reviews

from Sedgefield Blues Club

24th November

Rebecca Downes

Rebecca Downes at Sedgefield Blues Club 2017

Well, I can confirm that lightning does strike the same place twice, although in this case it took [exactly] 2 years between strikes. Rebecca Downes and her guys returned to Sedgefield and once again seared the walls with a blistering set.

Last time they were putting the finishing touches to what became the mighty Believe album, and this time we got treated to 2 new numbers from the next album, still in progress, a very ‘Stonesy Take Me Higher and a change in style, heavy, almost ‘Sabbath sounding If I Go To Sleep; proving that Rebecca and Steve are still looking for those creative boundaries.

M.Craggs
24th November

Benjamin Bassford

Benjamin Bassford at Sedgefield Blues Club 2017

Any guy who can do two appearances at Sedgefield Blues in as many years is worthy of a mention on here, Anyone who can deliver such a quality set of original material with such ease and style is long overdue their own thread. To my detriment I missed him on the previous visit so knowing that he’s been doggedly craving out a solid reputation, this time I wasn’t going to let him slip by.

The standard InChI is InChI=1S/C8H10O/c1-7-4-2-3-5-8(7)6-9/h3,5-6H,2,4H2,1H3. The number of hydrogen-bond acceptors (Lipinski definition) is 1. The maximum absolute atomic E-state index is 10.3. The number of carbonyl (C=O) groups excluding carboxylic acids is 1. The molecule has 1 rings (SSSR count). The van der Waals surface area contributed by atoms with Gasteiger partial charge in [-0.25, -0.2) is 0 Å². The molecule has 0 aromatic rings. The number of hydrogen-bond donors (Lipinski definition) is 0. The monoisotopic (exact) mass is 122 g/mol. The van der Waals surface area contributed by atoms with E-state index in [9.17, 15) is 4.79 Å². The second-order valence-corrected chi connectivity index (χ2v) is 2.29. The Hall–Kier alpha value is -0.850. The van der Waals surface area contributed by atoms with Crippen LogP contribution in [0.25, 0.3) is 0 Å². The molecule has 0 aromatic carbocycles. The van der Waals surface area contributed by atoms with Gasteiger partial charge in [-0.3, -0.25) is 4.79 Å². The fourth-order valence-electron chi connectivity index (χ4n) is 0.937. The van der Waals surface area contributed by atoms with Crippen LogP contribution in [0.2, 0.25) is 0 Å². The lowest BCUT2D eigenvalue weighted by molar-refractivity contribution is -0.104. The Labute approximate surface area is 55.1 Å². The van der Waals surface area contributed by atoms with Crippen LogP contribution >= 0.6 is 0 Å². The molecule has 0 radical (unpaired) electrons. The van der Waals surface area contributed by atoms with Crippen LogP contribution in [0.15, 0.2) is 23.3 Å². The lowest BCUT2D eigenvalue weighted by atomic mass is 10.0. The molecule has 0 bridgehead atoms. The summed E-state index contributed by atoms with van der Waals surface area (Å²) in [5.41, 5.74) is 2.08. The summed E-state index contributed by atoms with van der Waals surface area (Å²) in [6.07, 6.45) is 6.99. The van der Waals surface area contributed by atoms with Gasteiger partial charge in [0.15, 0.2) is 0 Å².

What can you say; armed with a couple of acoustics and a National Steel, this young guy can seriously pick out a rhythm and strong melody with the best of them. The voice is strong, gritty though not overly forced. His material, culled on Friday mainly from his most recent E.P. Songs from The Blue Door (grab it and it’s predecessor Road Sickness while/if you can) and an upcoming full album, is very much original but with due nods to influences such as Leadbelly and Tampa Red but with a more contemporary edge to Urban Blues. Sure, there are others ploughing a similar furrow, but often mire themselves down “in the mood” where Benjamin lifts this with some asides.

This particular love of the “retro” is reflected in Benjamin’s stage dress, probably to the approval of the “Blues Police”; he looks like he could thump Alan Ladd and run off with Veronica Lake in his 1940 Desoto. (I’m told though he has a Skoda…) This though is only a device to emphasise his blues roots; his material though framed in this style, is very much his own, and when listened to properly, the lad has a great stortteller’s style. I think there’s a new Blues genre coming through here; Ian Siegal & Jesse Davy flirted with it on a colaberation, Aynsley experimented with it recently, Il Grand Mafioso, but I think in terms of style and content, Benjamin has nailed it; I’m going to call it “Blues Noir”. (And copyright it with Steph though Straight Talkin’ Records before Henry Yates gets a sniff of it…) M.Craggs.